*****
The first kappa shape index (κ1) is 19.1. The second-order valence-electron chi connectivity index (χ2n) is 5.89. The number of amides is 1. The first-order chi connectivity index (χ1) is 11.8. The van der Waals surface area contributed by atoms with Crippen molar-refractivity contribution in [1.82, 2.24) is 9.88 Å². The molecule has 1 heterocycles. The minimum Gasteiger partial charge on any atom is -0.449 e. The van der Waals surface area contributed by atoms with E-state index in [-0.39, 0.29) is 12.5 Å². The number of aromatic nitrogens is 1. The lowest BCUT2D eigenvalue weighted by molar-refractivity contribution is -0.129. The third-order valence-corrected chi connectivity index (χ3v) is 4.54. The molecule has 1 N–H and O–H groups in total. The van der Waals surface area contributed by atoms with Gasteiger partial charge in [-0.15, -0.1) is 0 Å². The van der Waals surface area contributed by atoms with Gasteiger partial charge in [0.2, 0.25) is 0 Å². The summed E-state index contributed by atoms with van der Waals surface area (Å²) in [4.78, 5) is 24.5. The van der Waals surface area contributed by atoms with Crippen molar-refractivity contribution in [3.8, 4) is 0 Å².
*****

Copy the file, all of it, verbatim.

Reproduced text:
The first kappa shape index (κ1) is 19.1. The second-order valence-electron chi connectivity index (χ2n) is 5.89. The number of amides is 1. The first-order chi connectivity index (χ1) is 11.8. The van der Waals surface area contributed by atoms with Crippen molar-refractivity contribution in [1.82, 2.24) is 9.88 Å². The molecule has 1 heterocycles. The minimum Gasteiger partial charge on any atom is -0.449 e. The van der Waals surface area contributed by atoms with E-state index in [-0.39, 0.29) is 12.5 Å². The number of aromatic nitrogens is 1. The lowest BCUT2D eigenvalue weighted by molar-refractivity contribution is -0.129. The third-order valence-corrected chi connectivity index (χ3v) is 4.54. The molecule has 1 N–H and O–H groups in total. The van der Waals surface area contributed by atoms with Gasteiger partial charge in [-0.15, -0.1) is 0 Å². The van der Waals surface area contributed by atoms with Gasteiger partial charge in [0.2, 0.25) is 0 Å². The summed E-state index contributed by atoms with van der Waals surface area (Å²) in [4.78, 5) is 24.5. The van der Waals surface area contributed by atoms with Crippen molar-refractivity contribution in [3.8, 4) is 0 Å².